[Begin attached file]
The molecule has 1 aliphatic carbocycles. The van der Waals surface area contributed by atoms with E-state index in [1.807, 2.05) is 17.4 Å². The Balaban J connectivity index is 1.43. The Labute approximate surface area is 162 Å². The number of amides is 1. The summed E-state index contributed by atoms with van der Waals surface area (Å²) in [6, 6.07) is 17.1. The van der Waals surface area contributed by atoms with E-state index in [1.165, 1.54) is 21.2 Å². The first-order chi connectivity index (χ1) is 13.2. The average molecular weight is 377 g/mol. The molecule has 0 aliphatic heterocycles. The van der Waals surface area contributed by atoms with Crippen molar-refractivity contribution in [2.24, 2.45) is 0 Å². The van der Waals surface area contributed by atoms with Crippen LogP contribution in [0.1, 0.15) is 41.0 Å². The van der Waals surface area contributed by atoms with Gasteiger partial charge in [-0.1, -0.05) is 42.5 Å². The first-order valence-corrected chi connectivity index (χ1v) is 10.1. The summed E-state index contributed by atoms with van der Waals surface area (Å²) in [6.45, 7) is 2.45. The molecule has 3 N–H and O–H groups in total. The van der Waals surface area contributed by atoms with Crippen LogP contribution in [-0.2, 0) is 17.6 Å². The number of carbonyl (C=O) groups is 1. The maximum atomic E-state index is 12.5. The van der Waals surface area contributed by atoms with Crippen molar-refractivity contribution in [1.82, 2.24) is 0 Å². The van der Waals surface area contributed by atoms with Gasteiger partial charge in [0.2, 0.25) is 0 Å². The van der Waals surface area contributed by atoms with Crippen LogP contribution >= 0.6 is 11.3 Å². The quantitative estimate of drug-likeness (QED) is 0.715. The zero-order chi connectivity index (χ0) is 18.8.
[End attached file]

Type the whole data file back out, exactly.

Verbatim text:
The molecule has 1 aliphatic carbocycles. The van der Waals surface area contributed by atoms with E-state index in [1.807, 2.05) is 17.4 Å². The Balaban J connectivity index is 1.43. The Labute approximate surface area is 162 Å². The number of amides is 1. The summed E-state index contributed by atoms with van der Waals surface area (Å²) in [6, 6.07) is 17.1. The van der Waals surface area contributed by atoms with E-state index in [1.165, 1.54) is 21.2 Å². The first-order chi connectivity index (χ1) is 13.2. The average molecular weight is 377 g/mol. The molecule has 0 aliphatic heterocycles. The van der Waals surface area contributed by atoms with Crippen molar-refractivity contribution in [2.24, 2.45) is 0 Å². The van der Waals surface area contributed by atoms with Crippen LogP contribution in [0.1, 0.15) is 41.0 Å². The van der Waals surface area contributed by atoms with Gasteiger partial charge in [-0.1, -0.05) is 42.5 Å². The first-order valence-corrected chi connectivity index (χ1v) is 10.1. The summed E-state index contributed by atoms with van der Waals surface area (Å²) in [6.45, 7) is 2.45. The molecule has 3 N–H and O–H groups in total. The van der Waals surface area contributed by atoms with Crippen LogP contribution in [-0.2, 0) is 17.6 Å². The number of carbonyl (C=O) groups is 1. The maximum atomic E-state index is 12.5. The van der Waals surface area contributed by atoms with Crippen molar-refractivity contribution in [1.82, 2.24) is 0 Å². The van der Waals surface area contributed by atoms with Gasteiger partial charge in [0.2, 0.25) is 0 Å². The van der Waals surface area contributed by atoms with Crippen LogP contribution >= 0.6 is 11.3 Å². The quantitative estimate of drug-likeness (QED) is 0.715. The zero-order chi connectivity index (χ0) is 18.8.